Sunday, March 31, 2013
Bunsen's early research involved compounds of arsenic. He developed the use of iron oxide hydrate to precipitate arsenate which is still used to treat arsenate poisoning. He continued his studies of arsenic at the cost of almost poisoning himself and with the loss of an eye, injured by exploding glassware. One of his most lasting contribution to science was the invention of his eponymous burner. At the time chemists used oil and alcohol lamps as a source of flame. In 1854 Bunsen had gas piped into his laboratory and when none of burners available met his needs he developed his own, that produced a colorless flame, the intensity of which could be adjusted.
Using his new burner Bunsen tested different chemicals and observed different colors and was able to detect different elements based on the colors produced. Sometimes color produced by one element would mask another and he used colored glass to mask some elements. Not satisfied with this solution, he mentioned his problem to Gustav Kirchoff, a Russian physicist and using two parts from telescopes, a prism, and a cigar box with its inside covered in black the pair made a prototype spectroscope. Using their new spectroscope Bunsen and Kirchoff quickly were able to identify different elements by their spectra. In order to find undiscovered elements Bunsen had 40 tons of mineral water evaporated and he was able to identify for the first time the alkali metal elements cesium (from the Latin ceasium, sky blue, named for its blue spectral lines) and rubidium (from the Latin rubidius, or dark red, named for its red spectral lines). Today spectroscopes are widely used in chemical analysis.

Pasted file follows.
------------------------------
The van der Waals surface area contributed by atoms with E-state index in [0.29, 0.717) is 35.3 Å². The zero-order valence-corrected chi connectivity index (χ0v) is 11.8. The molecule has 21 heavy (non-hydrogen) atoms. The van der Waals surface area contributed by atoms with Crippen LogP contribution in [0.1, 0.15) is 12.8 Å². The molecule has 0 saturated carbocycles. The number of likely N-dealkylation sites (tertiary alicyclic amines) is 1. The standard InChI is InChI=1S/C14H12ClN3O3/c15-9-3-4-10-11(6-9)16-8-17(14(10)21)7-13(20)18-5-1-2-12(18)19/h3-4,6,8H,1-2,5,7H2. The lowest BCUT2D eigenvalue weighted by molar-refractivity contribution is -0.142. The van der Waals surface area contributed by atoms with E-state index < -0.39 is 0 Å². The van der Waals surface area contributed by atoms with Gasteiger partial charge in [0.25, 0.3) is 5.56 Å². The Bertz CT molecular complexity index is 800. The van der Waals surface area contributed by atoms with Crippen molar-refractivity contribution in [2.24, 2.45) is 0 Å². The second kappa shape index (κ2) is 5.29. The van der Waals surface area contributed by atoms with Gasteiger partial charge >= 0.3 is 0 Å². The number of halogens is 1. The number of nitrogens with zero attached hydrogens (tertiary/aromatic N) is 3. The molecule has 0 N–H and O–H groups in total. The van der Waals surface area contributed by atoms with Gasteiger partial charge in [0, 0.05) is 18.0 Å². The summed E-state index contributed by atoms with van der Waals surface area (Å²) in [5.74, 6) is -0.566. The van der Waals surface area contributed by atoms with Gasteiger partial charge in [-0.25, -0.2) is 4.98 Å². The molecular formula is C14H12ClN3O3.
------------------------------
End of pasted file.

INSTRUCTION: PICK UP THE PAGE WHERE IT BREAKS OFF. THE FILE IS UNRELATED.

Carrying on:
Bunsen died on August 16, 1889 in Heidelberg.
Fujinaka, Pam and Kerekes, Christina; "Robert Wilhelm Bunsen (1811-1899)"; retrieved from woodrow.org
Morris, Richard; Last Sorcerers: Path from Alchemy to the Periodic Table; Joseph Henry Press; 2003
Robert Whilhelm Bunsen NNDB profile
Robert Bunsen Wikipedia Entry